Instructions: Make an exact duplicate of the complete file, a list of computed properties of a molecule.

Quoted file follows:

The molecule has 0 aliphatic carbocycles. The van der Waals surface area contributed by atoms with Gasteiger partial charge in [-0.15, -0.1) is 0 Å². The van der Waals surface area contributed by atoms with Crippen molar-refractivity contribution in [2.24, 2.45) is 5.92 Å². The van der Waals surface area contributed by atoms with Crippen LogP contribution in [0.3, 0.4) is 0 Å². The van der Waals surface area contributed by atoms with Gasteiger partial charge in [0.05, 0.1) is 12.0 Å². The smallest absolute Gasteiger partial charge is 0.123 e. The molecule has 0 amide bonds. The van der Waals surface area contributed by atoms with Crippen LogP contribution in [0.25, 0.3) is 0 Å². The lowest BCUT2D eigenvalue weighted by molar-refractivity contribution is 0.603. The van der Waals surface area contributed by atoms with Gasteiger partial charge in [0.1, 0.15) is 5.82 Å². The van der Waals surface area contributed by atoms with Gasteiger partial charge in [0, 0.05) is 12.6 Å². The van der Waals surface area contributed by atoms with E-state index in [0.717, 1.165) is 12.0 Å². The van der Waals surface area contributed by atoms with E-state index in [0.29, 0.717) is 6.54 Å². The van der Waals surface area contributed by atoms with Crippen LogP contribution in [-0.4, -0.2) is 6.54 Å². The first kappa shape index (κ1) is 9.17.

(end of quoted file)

The molecule has 0 aliphatic carbocycles. The van der Waals surface area contributed by atoms with Gasteiger partial charge in [-0.15, -0.1) is 0 Å². The van der Waals surface area contributed by atoms with Crippen molar-refractivity contribution in [2.24, 2.45) is 5.92 Å². The van der Waals surface area contributed by atoms with Crippen LogP contribution in [0.3, 0.4) is 0 Å². The van der Waals surface area contributed by atoms with Gasteiger partial charge in [0.05, 0.1) is 12.0 Å². The smallest absolute Gasteiger partial charge is 0.123 e. The molecule has 0 amide bonds. The van der Waals surface area contributed by atoms with Crippen LogP contribution in [0.25, 0.3) is 0 Å². The lowest BCUT2D eigenvalue weighted by molar-refractivity contribution is 0.603. The van der Waals surface area contributed by atoms with Gasteiger partial charge in [0.1, 0.15) is 5.82 Å². The van der Waals surface area contributed by atoms with Gasteiger partial charge in [0, 0.05) is 12.6 Å². The van der Waals surface area contributed by atoms with E-state index in [0.717, 1.165) is 12.0 Å². The van der Waals surface area contributed by atoms with E-state index in [0.29, 0.717) is 6.54 Å². The van der Waals surface area contributed by atoms with Crippen LogP contribution in [-0.4, -0.2) is 6.54 Å². The first kappa shape index (κ1) is 9.17.